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Int J Radiat Oncol Biol Phys. 2002 Feb 1;52(2):514-21.

Relationship between cyclin D1 expression and poor radioresponse of murine carcinomas.

Author information

1
Department of Experimental Radiation Oncology, The University of Texas M.D. Anderson Cancer Center, Houston, TX 77030-4009, USA. lmilas@mdanderson.org

Abstract

PURPOSE:

We recently reported that overexpression of epidermal growth factor receptor (EGFR) positively correlated with radioresistance of murine carcinomas. Because cyclin D1 is a downstream sensor of EGFR activation, the present study investigated whether a relationship exists between the extent of cyclin D1 expression and in vivo radiocurability of murine tumors. We further investigated the influence of radiation on cyclin D1 expression and the expression of p27, an inhibitor of the cyclin D1 downstream pathway, as well as the relationship of these molecular determinants to cell proliferation and induced apoptosis in tumors exposed to radiation.

METHODS AND MATERIALS:

Cyclin D1 expression was assayed in nine carcinomas syngeneic to C3Hf/Kam mice using Western blot analysis. These tumors greatly differed in their radioresponse as assessed by TCD(50). The expression of cyclin D1 and p27 proteins was determined by Western blotting. Cell proliferative activity in tumors was determined by proliferating cell nuclear antigen (PCNA) immunochemistry. The effect of irradiation on the expression of cyclin D1 or p27 proteins and on PCNA positivity was determined in the radiosensitive OCa-I and in the radioresistant SCC-VII tumors.

RESULTS:

Cyclin D1 expression varied among tumors by 40-fold, and its magnitude positively correlated with poorer tumor radioresponse (higher TCD(50) values). The level of cyclin D1 expression paralleled that of EGFR. A 15-Gy dose reduced constitutive expression of cyclin D1 in the radiosensitive OCa-I tumors, but had no influence on expression of cyclin D1 in the radioresistant SCC-VII tumors. In contrast, 15 Gy increased the expression of p27 in radiosensitive tumors and reduced it in radioresistant tumors. Radiation induced no significant apoptosis or change in the percentage of PCNA-positive (proliferating) cells in SCC-VII tumors with high cyclin D1 levels, but it induced significant apoptosis and a decrease in the percentage of proliferating cells in OCa-I tumors with low cyclin D1 expression.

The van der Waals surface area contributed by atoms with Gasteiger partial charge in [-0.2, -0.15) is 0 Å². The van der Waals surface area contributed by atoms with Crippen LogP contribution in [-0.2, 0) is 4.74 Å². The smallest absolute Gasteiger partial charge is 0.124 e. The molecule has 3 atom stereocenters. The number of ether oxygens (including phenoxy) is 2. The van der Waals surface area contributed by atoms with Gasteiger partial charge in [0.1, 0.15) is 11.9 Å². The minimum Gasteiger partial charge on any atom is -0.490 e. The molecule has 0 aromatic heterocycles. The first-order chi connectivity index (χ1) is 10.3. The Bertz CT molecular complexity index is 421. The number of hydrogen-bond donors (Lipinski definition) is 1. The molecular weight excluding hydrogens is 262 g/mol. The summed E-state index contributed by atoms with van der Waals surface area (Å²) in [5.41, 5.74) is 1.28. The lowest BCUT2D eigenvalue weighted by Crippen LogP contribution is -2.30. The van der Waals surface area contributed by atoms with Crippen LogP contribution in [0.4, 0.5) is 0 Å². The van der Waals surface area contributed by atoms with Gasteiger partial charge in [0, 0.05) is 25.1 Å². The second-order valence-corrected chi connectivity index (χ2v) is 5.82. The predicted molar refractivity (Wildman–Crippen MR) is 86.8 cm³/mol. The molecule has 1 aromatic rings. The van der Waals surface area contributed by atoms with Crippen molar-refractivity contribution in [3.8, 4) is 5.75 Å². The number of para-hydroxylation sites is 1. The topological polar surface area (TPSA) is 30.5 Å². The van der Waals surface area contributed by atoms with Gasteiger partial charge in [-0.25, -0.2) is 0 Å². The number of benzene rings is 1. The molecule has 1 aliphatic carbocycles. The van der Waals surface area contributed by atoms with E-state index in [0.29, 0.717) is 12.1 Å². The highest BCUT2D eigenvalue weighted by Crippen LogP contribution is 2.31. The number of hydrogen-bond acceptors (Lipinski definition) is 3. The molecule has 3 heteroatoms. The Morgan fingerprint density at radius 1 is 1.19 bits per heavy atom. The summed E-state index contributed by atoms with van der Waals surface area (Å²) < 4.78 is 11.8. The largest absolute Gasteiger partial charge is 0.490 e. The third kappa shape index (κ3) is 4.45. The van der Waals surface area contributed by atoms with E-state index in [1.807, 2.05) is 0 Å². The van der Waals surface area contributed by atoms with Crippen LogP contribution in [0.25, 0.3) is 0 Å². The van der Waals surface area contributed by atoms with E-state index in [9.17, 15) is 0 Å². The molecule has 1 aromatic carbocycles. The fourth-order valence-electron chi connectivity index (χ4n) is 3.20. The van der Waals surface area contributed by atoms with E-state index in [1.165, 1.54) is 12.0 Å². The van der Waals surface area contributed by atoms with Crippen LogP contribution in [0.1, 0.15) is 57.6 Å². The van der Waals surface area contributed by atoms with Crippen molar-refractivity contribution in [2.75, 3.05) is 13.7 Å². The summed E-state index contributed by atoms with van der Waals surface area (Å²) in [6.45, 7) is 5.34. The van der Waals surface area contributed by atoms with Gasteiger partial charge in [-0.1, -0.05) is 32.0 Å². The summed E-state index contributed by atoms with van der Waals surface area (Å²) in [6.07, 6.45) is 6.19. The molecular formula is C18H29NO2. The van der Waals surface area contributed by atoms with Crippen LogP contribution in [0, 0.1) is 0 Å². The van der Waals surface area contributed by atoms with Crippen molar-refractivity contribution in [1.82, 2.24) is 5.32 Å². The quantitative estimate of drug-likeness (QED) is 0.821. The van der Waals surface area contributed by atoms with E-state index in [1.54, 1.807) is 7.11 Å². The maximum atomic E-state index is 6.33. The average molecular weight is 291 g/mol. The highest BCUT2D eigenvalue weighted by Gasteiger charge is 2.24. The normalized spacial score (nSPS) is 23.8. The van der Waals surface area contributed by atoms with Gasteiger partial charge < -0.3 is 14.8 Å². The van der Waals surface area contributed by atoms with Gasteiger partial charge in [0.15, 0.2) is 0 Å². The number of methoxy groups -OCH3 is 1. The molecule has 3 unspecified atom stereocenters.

CONCLUSION:

Our findings show a positive correlation between cyclin D1 expression and tumor radioresistance. The expression of cyclin D1 and p27 was modified by radiation and was associated with cellular response to radiation, but this depended on the pretreatment level of cyclin D1 expression. These findings may have important clinical implications: The pretreatment assessment of cyclin D1 expression could serve as a useful predictor of radiotherapy outcome and assist in selecting an effective treatment modality.

PMID:
11872299
DOI:
10.1016/s0360-3016(01)02693-1
[Indexed for MEDLINE]

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